It Wasn’t For Want of Trying
There was this rubber canoe, see.
It was a new acquisition for MARIA ASSIN. Maria works all week in an office and spends all week-ends out-of-doors. That way a girl manages to keep pretty and vital.
Maria had the darnedest trouble launching the canoe and even more trying to get into it. It couldn't have been more difficult trying to get on the neck of an elephant with a rope ladder.
There's a classical method of launching and paddling a canoe, of course One, you swoosh it into the water. Two, you sling your left leg over the starboard side. Three, you sling your right leg in. Four—as Maria found out—you fall flat on your face over the port side.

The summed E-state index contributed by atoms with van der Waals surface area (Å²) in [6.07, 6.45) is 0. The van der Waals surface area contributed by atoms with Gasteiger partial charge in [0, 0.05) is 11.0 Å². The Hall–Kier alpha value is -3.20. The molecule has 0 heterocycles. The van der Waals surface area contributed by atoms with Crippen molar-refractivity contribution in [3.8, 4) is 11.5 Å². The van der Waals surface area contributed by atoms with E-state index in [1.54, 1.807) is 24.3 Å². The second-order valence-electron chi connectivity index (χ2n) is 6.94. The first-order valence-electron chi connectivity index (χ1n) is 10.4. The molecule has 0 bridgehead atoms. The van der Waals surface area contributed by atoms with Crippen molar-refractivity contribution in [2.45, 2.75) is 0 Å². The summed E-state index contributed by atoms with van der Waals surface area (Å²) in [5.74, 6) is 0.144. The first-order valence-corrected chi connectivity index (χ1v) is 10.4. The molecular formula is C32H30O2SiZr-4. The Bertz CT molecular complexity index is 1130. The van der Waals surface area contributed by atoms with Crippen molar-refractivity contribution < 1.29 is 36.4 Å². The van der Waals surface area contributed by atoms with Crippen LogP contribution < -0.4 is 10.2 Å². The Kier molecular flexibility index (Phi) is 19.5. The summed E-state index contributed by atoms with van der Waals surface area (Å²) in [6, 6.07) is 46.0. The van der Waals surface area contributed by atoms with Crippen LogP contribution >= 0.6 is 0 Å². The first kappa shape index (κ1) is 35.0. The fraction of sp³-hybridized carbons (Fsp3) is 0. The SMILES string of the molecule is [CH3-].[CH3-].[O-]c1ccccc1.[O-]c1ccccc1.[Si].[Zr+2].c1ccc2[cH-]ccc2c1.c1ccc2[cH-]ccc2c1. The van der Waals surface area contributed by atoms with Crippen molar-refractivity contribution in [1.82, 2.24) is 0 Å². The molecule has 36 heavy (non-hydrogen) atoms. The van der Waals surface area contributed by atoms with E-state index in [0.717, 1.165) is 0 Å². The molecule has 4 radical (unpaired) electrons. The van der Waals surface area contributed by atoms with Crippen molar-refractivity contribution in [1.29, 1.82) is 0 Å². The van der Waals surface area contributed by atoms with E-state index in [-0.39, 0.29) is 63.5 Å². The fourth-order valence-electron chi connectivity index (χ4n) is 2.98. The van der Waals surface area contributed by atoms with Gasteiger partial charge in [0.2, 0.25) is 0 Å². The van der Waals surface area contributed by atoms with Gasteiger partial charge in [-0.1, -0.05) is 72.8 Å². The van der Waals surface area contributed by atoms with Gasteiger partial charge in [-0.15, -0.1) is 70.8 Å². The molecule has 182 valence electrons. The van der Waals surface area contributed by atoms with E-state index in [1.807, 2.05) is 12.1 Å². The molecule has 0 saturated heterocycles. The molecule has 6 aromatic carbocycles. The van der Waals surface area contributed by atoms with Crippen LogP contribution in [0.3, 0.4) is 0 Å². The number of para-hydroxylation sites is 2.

No one can say Maria didn't try. She did. Both classical and un-classical methods. The canoe remained obdurately determined, Maria likewise. It became a fight to the finish.
“Pardon me,” called a wag from dry land, “but watch out for the torpedoes.”
“Blow the torpedoes,” said Maria, “I’m in at last and now it’s full steam ahead.”
It’s one thing to be an obdurately determined young lady, and quite another to be over-confident.
It wasn't the torpedoes.
It was the canoe.
It gave a wet cough and Maria went overboard. Not for the first time, either. “You’re all wet," called the wag from the bank.
“So are you," said Maria.